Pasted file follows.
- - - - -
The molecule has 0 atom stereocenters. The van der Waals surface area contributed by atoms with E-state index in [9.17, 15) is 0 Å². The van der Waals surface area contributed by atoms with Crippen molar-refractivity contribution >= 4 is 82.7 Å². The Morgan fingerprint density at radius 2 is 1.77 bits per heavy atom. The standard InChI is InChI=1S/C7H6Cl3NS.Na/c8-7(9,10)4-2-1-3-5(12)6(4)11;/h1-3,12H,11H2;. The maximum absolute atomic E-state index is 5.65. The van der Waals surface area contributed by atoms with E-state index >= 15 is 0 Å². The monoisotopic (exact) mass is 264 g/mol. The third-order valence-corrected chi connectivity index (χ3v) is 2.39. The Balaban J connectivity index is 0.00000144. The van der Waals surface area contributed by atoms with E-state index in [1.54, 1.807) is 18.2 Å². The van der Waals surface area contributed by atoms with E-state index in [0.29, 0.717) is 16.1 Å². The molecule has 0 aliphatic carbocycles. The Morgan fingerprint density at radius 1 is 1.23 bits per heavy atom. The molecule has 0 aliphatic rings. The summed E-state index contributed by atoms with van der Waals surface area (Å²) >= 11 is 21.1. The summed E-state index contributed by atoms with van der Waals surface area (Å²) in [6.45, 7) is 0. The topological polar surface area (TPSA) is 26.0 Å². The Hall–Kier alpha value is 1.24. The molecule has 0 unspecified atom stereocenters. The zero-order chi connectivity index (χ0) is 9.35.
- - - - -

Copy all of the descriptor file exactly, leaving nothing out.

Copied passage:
The molecule has 0 atom stereocenters. The van der Waals surface area contributed by atoms with E-state index in [9.17, 15) is 0 Å². The van der Waals surface area contributed by atoms with Crippen molar-refractivity contribution >= 4 is 82.7 Å². The Morgan fingerprint density at radius 2 is 1.77 bits per heavy atom. The standard InChI is InChI=1S/C7H6Cl3NS.Na/c8-7(9,10)4-2-1-3-5(12)6(4)11;/h1-3,12H,11H2;. The maximum absolute atomic E-state index is 5.65. The van der Waals surface area contributed by atoms with E-state index >= 15 is 0 Å². The monoisotopic (exact) mass is 264 g/mol. The third-order valence-corrected chi connectivity index (χ3v) is 2.39. The Balaban J connectivity index is 0.00000144. The van der Waals surface area contributed by atoms with E-state index in [1.54, 1.807) is 18.2 Å². The van der Waals surface area contributed by atoms with E-state index in [0.29, 0.717) is 16.1 Å². The molecule has 0 aliphatic carbocycles. The Morgan fingerprint density at radius 1 is 1.23 bits per heavy atom. The molecule has 0 aliphatic rings. The summed E-state index contributed by atoms with van der Waals surface area (Å²) >= 11 is 21.1. The summed E-state index contributed by atoms with van der Waals surface area (Å²) in [6.45, 7) is 0. The topological polar surface area (TPSA) is 26.0 Å². The Hall–Kier alpha value is 1.24. The molecule has 0 unspecified atom stereocenters. The zero-order chi connectivity index (χ0) is 9.35.